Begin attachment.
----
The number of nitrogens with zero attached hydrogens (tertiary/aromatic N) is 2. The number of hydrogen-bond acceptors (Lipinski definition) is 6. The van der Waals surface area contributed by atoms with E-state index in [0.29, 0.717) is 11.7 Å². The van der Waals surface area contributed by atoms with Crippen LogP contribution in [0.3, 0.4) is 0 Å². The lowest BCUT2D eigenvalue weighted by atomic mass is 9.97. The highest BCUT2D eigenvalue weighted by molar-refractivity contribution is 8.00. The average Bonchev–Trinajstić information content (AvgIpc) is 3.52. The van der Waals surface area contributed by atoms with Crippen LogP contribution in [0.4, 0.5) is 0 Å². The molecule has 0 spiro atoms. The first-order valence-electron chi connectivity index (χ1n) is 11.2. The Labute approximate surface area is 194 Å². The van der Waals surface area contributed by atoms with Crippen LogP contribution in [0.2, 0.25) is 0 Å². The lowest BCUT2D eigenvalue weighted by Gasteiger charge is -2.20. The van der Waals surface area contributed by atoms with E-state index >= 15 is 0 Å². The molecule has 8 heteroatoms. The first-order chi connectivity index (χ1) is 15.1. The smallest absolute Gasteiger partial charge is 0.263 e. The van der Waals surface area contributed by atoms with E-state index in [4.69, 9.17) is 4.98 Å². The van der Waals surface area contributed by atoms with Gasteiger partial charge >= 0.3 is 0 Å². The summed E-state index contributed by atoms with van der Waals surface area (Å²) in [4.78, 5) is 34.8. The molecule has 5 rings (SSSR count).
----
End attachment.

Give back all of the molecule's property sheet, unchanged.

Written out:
The number of nitrogens with zero attached hydrogens (tertiary/aromatic N) is 2. The number of hydrogen-bond acceptors (Lipinski definition) is 6. The van der Waals surface area contributed by atoms with E-state index in [0.29, 0.717) is 11.7 Å². The van der Waals surface area contributed by atoms with Crippen LogP contribution in [0.3, 0.4) is 0 Å². The lowest BCUT2D eigenvalue weighted by atomic mass is 9.97. The highest BCUT2D eigenvalue weighted by molar-refractivity contribution is 8.00. The average Bonchev–Trinajstić information content (AvgIpc) is 3.52. The van der Waals surface area contributed by atoms with Crippen LogP contribution in [0.4, 0.5) is 0 Å². The molecule has 0 spiro atoms. The first-order valence-electron chi connectivity index (χ1n) is 11.2. The Labute approximate surface area is 194 Å². The van der Waals surface area contributed by atoms with Crippen LogP contribution in [0.2, 0.25) is 0 Å². The lowest BCUT2D eigenvalue weighted by Gasteiger charge is -2.20. The van der Waals surface area contributed by atoms with E-state index >= 15 is 0 Å². The molecule has 8 heteroatoms. The first-order chi connectivity index (χ1) is 15.1. The smallest absolute Gasteiger partial charge is 0.263 e. The van der Waals surface area contributed by atoms with E-state index in [4.69, 9.17) is 4.98 Å². The van der Waals surface area contributed by atoms with Gasteiger partial charge >= 0.3 is 0 Å². The summed E-state index contributed by atoms with van der Waals surface area (Å²) in [4.78, 5) is 34.8. The molecule has 5 rings (SSSR count).